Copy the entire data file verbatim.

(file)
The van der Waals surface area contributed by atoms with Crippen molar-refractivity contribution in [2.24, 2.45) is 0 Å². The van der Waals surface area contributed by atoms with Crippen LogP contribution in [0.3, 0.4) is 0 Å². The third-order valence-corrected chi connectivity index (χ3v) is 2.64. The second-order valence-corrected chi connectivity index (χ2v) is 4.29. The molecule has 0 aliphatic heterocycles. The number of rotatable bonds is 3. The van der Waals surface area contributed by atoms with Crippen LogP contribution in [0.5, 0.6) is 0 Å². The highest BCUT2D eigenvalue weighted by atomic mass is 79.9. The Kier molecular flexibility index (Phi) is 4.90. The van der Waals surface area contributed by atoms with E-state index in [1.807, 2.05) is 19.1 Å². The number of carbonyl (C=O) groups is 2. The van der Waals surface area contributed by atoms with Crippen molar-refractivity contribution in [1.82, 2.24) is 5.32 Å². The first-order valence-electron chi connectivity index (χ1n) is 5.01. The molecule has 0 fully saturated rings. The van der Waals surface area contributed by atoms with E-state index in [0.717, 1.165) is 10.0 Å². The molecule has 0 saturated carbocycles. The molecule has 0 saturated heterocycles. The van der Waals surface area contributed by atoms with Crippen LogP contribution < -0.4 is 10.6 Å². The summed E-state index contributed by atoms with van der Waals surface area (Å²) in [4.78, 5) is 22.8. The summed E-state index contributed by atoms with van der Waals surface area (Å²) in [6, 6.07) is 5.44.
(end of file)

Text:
The van der Waals surface area contributed by atoms with Crippen molar-refractivity contribution in [2.24, 2.45) is 0 Å². The van der Waals surface area contributed by atoms with Crippen LogP contribution in [0.3, 0.4) is 0 Å². The third-order valence-corrected chi connectivity index (χ3v) is 2.64. The second-order valence-corrected chi connectivity index (χ2v) is 4.29. The molecule has 0 aliphatic heterocycles. The number of rotatable bonds is 3. The van der Waals surface area contributed by atoms with Crippen LogP contribution in [0.5, 0.6) is 0 Å². The highest BCUT2D eigenvalue weighted by atomic mass is 79.9. The Kier molecular flexibility index (Phi) is 4.90. The van der Waals surface area contributed by atoms with E-state index in [1.807, 2.05) is 19.1 Å². The number of carbonyl (C=O) groups is 2. The van der Waals surface area contributed by atoms with Crippen molar-refractivity contribution in [1.82, 2.24) is 5.32 Å². The first-order valence-electron chi connectivity index (χ1n) is 5.01. The molecule has 0 fully saturated rings. The van der Waals surface area contributed by atoms with E-state index in [0.717, 1.165) is 10.0 Å². The molecule has 0 saturated carbocycles. The molecule has 0 saturated heterocycles. The van der Waals surface area contributed by atoms with Crippen LogP contribution < -0.4 is 10.6 Å². The summed E-state index contributed by atoms with van der Waals surface area (Å²) in [4.78, 5) is 22.8. The summed E-state index contributed by atoms with van der Waals surface area (Å²) in [6, 6.07) is 5.44.